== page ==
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The more people bring it up, the more of an issue it becomes. I completely agree with you... the holistic and patient-centered talk are things that pre-D.O. students cling on to, as a way to justify themselves going the DO route because their MCAT/GPA isn't up to parr (not everyone falls in this category, of course)... and they read how osteopathic doctors focus on "the patient as a whole".

Sorry, ranting. Best thing to do is not create threads like this... as it perpetuates the problem.

Self defense. That's all. I don't girls because I'm a nice guy. I'm not rich because I don't want to screw people over. I don't want to be a doctor because of the family sacrifices. I didn't win because I wasn't trying. Same thing. It's human nature to protect yourself and decisions that you have to live with. When I see really fit guys and girls all over them, I pretend they have really tiny junk so I feel better about being a fatass.

:thumbup:

Its very true. No one wants to think someone else is better than them in any way.
 

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The whole "let's emphasize how D.O.'s are different and that is a good thing" is not only grasping for straws, it's very clearly just a defense mechanism.

Because if it wasn't, the goal would to be to make M.D.'s the same. The rhetoric wouldn't be "blah blah philosophy" it would be oh look MD's think in a similar manner now, look at this program at X school isn't that cool? Now everyone is buying into this!

I mean really the goal wouldn't be to say "oh look only we know OMM that makes us so unique." The goal would be to systemically examine all OMM, abandon the practices that have evidence against them (COUGH CRANIAL COUGH) and get others to practice the stuff that actually has evidence.

The OMM faculty shouldn't be stroking it over how unique OMM is for DO's, rather they should be saying "what has good evidence and which specialists could we try and convince to use it? Where else are similar practices used in PT/PM&R/Pain? Can we examine the differences? Also does it really make sense to teach medical students this material or should we shift it to residencies."

I don't think allopathic schools in 1945 were like "OH GOD WE'RE SO UNIQUE BECAUSE OF PENICILLIN LETS NOT TRY AND GET OTHER HEALTH PROFESSIONALS TO USE IT."
 
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Whiskeypunch

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The more people bring it up, the more of an issue it becomes. I completely agree with you... the holistic and patient-centered talk are things that pre-D.O. students cling on to, as a way to justify themselves going the DO route because their MCAT/GPA isn't up to parr (not everyone falls in this category, of course)... and they read how osteopathic doctors focus on "the patient as a whole".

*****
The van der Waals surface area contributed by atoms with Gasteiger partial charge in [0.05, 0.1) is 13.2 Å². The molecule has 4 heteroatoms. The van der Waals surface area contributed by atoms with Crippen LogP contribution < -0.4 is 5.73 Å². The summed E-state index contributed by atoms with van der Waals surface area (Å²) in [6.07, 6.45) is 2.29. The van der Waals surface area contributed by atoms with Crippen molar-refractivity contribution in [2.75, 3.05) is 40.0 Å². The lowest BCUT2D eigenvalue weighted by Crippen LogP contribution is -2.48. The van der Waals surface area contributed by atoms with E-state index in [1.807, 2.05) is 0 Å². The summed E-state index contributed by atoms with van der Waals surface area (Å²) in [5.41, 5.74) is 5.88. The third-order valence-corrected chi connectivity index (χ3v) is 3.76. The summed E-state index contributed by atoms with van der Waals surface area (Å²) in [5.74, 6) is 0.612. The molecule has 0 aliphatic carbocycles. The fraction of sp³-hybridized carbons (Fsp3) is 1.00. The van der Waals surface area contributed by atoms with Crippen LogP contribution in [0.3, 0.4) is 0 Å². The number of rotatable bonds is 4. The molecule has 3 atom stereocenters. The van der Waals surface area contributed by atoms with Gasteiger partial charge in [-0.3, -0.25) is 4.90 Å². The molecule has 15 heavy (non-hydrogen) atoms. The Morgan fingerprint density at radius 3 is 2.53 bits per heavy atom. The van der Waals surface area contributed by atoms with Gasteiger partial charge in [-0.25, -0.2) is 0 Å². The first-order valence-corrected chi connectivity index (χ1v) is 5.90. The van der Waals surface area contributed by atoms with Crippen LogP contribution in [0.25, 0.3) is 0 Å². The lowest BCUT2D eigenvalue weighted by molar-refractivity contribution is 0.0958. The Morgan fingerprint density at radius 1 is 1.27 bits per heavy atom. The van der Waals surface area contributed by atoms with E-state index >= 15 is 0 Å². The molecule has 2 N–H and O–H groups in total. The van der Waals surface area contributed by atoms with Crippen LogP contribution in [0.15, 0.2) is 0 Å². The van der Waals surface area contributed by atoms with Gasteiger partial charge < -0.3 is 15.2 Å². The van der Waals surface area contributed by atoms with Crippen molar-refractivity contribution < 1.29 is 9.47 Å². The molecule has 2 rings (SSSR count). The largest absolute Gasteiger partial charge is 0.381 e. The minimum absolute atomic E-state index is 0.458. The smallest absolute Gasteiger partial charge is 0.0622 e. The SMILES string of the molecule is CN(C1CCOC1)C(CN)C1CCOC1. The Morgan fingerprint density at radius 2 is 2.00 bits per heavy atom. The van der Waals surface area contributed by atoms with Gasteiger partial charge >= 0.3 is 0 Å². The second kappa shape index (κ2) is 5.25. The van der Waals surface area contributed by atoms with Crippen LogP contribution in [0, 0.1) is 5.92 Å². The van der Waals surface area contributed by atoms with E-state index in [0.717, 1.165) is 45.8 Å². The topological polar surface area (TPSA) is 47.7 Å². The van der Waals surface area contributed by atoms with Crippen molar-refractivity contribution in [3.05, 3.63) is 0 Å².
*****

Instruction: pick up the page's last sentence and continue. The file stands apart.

Sorry, ranting. Best thing to do is not create threads like this... as it perpetuates the problem.

I get the opposite vibe. It seems to me that the vast majority of pre-D.O., D.O. students/residents/young attendings think it's all BS. It's the old guard of washed up FM docs that make up the AOA leadership that are pushing the differences.
 

Iliketoytles

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I get the opposite vibe. It seems to me that the vast majority of pre-D.O., D.O. students/residents/young attendings think it's all BS. It's the old guard of washed up FM docs that make up the AOA leadership that are pushing the differences.

I see your point, but I think pre-D.O.'s have a horrible habit of spouting out this nonsense, more than any of the D.O. students/residents/etc... All the "I have no problem going D.O. I like the philosophy. Btw, here are my stats: 2.0 GPA, 24 MCAT. WAMC?"

I think this applies mostly to premed students who are getting ready for application season. They want to make themselves feel like it's okay to apply for D.O. (of course it is) and they keep spitting the same stuff out to convince themselves D.O. is not only just as good, but few go as far as saying it's even better than MD because "D.O.'s have to take OMM as well, y'know!!!" :eek: :rolleyes:

It's all rubbish, tbh. Fortunately this phase among premeds doesn't last long... I think once we apply, we start to lose this ridiculous mentality and just focus on getting IN. Once in, we're off to become a doctor. :cool:
 
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Drrrrrr. Celty

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Seriously. Haven't been on here in a week and it's still the same MD/DO boohockey.

It never goes away, but after a few nice fun arguments it becomes a lolcat thread....
Oh.... I think it's time for one about now...
 

Iliketoytles

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It never goes away, but after a few nice fun arguments it becomes a lolcat thread....
Oh.... I think it's time for one about now...

ani052.gif


Close enough...
 

FutureCTDoc